Industry 4.0 for chemicals: How can companies navigate through the fourth industrial revolution?

Industry 4.0 for chemicals: How can companies navigate through the fourth industrial revolution? By Stefan Van Thienen, Monika Mahto, and Brenna Sniderman

Hype and heightened expectations about how Industry 4.0 can help chemicals companies accelerate business growth and optimize operations is prompting executives to think through the advanced technologies they could implement within their company and with their partners in the value chain.

In June, we attended the Global Chemicals Think Tank meeting in New Haven, CT where over 100 chemicals practitioners, industry executives, and thought leaders discussed the sweeping changes that will arise from the fourth industrial revolution, colloquially known as Digital Manufacturing Enterprise (DME). DME captures the entirety of opportunities and outcomes related to production techniques, supply chains, product innovation and talent strategies, etc. resulting from Industry 4.0.

The impact of the global chemicals industry is significant: It employs more than 20 million people; generates annual sales of US$5 trillion ; and produces materials that are used by various industries such as agriculture, automotive, construction, and pharmaceuticals. By contagion effect, changes in the chemicals industry are likely to impact these other industries.

Interestingly, the digital landscape for chemicals industry is an evolving mesh of different technologies and the question for executives is which ones to deploy. Technologies such as the Internet of Things (IoT), advanced materials, additive manufacturing, advanced analytics, artificial intelligence, and robotics, as enablers, could help chemicals companies navigate Industry 4.0. The good news is that these technologies have reached a level of cost and performance where they can now be well integrated into companies’ core chemical conversion and marketing processes.

Industry 4.0 and its associated advanced technologies could enable chemicals companies to pursue two types of strategic imperatives: business operations and growth (Table 1). In our recently published paper, “Industry 4.0 and the chemicals industry: Catalyzing transformation through operations improvement and business growth,” we discuss key applications of Industry 4.0 technologies for chemicals companies and how companies can make the most of the opportunities that lie within to streamline their operations and improve their top-lines.

Within business operations, chemicals companies can focus on improved productivity and reduced risk through:

  • Smart manufacturing by focusing on key applications such as predictive asset management, process management and control, energy and safety management, and production simulation.
  • Supply chain planning by improving supply chain visibility through IoT and accurate demand forecasting through advanced analytics.

Within business growth, chemicals companies can focus on generating incremental revenue and new revenue through:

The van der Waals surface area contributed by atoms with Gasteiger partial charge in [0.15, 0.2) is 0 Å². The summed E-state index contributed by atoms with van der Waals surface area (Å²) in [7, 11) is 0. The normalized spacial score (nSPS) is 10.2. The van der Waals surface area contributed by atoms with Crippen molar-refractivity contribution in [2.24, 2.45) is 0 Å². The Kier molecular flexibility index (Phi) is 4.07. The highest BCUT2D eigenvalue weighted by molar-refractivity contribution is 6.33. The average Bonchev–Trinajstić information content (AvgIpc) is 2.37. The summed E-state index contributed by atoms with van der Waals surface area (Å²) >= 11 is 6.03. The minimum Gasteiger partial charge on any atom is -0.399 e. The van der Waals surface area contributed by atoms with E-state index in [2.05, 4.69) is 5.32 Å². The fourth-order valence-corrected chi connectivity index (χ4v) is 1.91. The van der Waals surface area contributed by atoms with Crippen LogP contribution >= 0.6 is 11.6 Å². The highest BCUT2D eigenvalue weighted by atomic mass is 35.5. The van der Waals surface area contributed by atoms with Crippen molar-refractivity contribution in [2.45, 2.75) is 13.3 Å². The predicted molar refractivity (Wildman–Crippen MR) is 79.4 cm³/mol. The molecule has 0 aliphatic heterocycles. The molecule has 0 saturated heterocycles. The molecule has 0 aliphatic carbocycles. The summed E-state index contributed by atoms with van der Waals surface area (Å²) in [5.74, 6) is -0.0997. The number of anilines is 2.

• Research and development by using additive manufacturing (aka 3D printing) for testing or developing new products; implementing advanced analytics for selecting materials; and deploying 4D printing for developing advanced materials.
  • Smart products and services by augmenting the pay-by-the-ton revenue model and bundling products with technical recommendations for chemicals applications; offering data services; and forward-integrating into customers’ operations.

In their journey to this transformation, companies face challenges associated with talent readiness, systems’ interoperability, data ownership and security, etc. As chemicals companies navigate their way forward, a solutions layer architecture—presented in the paper—could help executives link data management to strategic decisions. The architecture helps bring together diverse capabilities related to data management, advanced analytics, augmented behavior, etc.–within the company as well as with external value chain partners.

Let’s not forget that digital transformation is just the beginning of the journey. It is the agility of people and organizations in embracing the changes brought about by advanced technologies that will determine how effectively companies adopt Industry 4.0.

For detailed discussion of each of these transformation plays and illustrative use cases, refer to the paper, “Industry 4.0 and the chemicals industry”. We would like to continue to conversation and value the opportunity to discuss the opportunities and applications related to Industry 4.0 with you and your team.



1International Labor Organization, “ILO meeting: Decent work in the chemical industry,” November 25, 2013,
http://www.ilo.org/global/about-the-ilo/newsroom/news/WCMS_230469/lang–en/index.htm; Paul Mulvaney, “Chemistry has a bright future for us and our economy,” Phys.org, February 19, 2016, http://phys.org/news/2016-02-chemistry-bright-future-economy.html.
2For a detailed description of Industry 4.0, see Brenna Sniderman, Monika Mahto, and Mark J. Cotteleer, Industry 4.0 and manufacturing ecosystems: Exploring the world of connected enterprises, Deloitte University Press, February 22, 2016, http://dupress.com/articles/industry-4-0-manufacturing-ecosystems-exploring-world-connected-enterprises/.